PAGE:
The Star Group has reported net income of $60.4 million, or $1.11 per share, on revenues of $683.3 million for the third quarter ended Sept. 30, 2006, compared to net income of $33.0 million, or $0.62 per share, on revenues of $575.3 million for the third quarter of 2005.

The results were driven by a 17.7 percent increase in capacity year-over-year, as well as a $16.7 million gain from the sale of the Norwegian Crown and $7.3 million in shipyard compensation (part of a $50 million settlement in the partial sinking of the Pride of America at Lloyd Werft.)

For the nine-month period ended Sept. 30, 2006, Star posted a net loss of $8.6 million on $1.8 billion in revenues, compared to net income of $43.6 million $1.4 billion in revenues last year.

NCL Group

According to Star, net revenue for the NCL Group was 15.1 percent higher in Q3 2006, driven by a 15.2 percent increase in capacity which was partially offset by a 0.1 percent decrease in net revenue yield. The occupancy level was 107.8 percent, compared to 108.7 percent last year.

Ship operating expenses went up 2.1 percent this year due to higher payroll and related expenses and fuel costs partially offset by other operating efficiencies. SG&A expenses decreased 10.9 percent compared to last year as a result of a decrease in advertising and promotional expenses.

Bookings continue to be closer to the sailing date than at the same time last year, according to Star.

Through Q1 of 2007, NCL continues to see downward pressure on pricing, especially in the Caribbean and in Hawaii. As a result, for Q4, NCL expects net yield to be down approximately 1.0 percent compared to last year.

Star Cruises

Capacity was up 30.1 percent year-over-year for Star Cruises, but net revenue was down 3.4 percent as a result, with net revenue yield down 19.9 percent. Occupancy was down to 83.7 percent with lower than average occupancy for the Superstar Libra in the Mediterranean.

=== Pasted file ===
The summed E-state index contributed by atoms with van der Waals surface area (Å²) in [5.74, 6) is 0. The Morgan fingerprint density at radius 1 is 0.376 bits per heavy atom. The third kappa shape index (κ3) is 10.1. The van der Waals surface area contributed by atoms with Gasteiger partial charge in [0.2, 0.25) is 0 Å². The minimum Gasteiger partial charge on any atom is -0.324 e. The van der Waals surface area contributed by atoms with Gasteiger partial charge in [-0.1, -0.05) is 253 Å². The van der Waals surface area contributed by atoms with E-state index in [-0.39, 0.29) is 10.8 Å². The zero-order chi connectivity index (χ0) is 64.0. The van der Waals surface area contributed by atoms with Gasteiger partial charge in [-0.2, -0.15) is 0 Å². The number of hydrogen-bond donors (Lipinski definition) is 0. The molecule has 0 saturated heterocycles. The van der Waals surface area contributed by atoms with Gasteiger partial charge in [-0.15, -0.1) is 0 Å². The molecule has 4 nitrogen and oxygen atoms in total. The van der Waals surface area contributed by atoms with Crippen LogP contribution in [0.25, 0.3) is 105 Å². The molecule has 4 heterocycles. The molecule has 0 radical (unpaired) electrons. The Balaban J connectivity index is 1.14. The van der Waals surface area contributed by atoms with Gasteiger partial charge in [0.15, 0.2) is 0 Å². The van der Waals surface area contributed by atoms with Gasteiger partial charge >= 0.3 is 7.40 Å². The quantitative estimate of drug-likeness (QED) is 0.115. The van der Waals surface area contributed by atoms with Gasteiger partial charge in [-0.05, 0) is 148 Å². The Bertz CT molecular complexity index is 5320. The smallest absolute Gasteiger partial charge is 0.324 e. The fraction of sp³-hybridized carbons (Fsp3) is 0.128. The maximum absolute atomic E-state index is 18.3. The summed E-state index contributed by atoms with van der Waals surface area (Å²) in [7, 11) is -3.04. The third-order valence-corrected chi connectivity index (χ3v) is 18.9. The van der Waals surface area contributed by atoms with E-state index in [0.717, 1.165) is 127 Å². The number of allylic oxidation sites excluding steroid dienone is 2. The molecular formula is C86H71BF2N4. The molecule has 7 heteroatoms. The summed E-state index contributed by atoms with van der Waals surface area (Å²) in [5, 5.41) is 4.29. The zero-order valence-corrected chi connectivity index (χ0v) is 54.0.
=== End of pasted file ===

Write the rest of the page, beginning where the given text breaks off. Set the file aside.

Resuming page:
Ship operating expenses were down 15.4 percent per capacity day, compared to Q3 2005, mainly due to the start-up expenses of the Superstar Libra as well as the lay-up expenses of the Norway last year, partially offset by the higher charter fee paid for the Norwegian Crown and higher fuel prices in 2006.

For the full nine months of the year, capacity was up 3.1 percent, compared to last year because of the addition of the Superstar Libra. Net revenue was 6.2 percent higher as result of the higher capacity, but net revenue yield was down 17.8 percent, due to the lower than average occupancy on the Superstar Libra, both in India and the Mediterranean.

Occupancy level for the first nine months of 2006 was 82.3 percent, compared to 96.3 percent last year.

Due to ongoing cost saving initiatives, ship operating expenses decreased 8.6 percent during the first nine months of this year, offset by higher fuel costs.

The Superstar Libra is now in India for her second season and, according to Star, the market response to her amended itineraries is encouraging with bookings considerably higher than at the same time last year.


While Star posted net income for Q3 2006, without the contribution from the sale of the Norwegian Crown and the shipyard compensation payment, net income would have been $34.3 million, just above last year's $33.0 million.

Net income was also negatively impacted by higher financial costs year-over-year.

Operating income was $82.7 million this year, compared to $78.5 million last year.

On a per passenger day basis, operating income was $29.28 this year, compared to $31.69 last year - for a decline of 7.6 percent.

Ticket vs. Onboard

Star Cruises also stated that passenger ticket revenues were $463.2 million for Q3 this year, compared to total revenues of $683.3 million. The remaining portion of $220.1 million (32.2 percent) is onboard and related services, according to Star.

For Q3 2005, the comparable figures were $383.6 in ticket revenues and total revenues of $575.3, with onboard and other revenues of $191.7 million (33.3 percent).

Other Developments

In related news, NCL still plans to remove three more of its older ships, the Norwegian Majesty. Norwegian Dream and the Marco Polo, by 2010.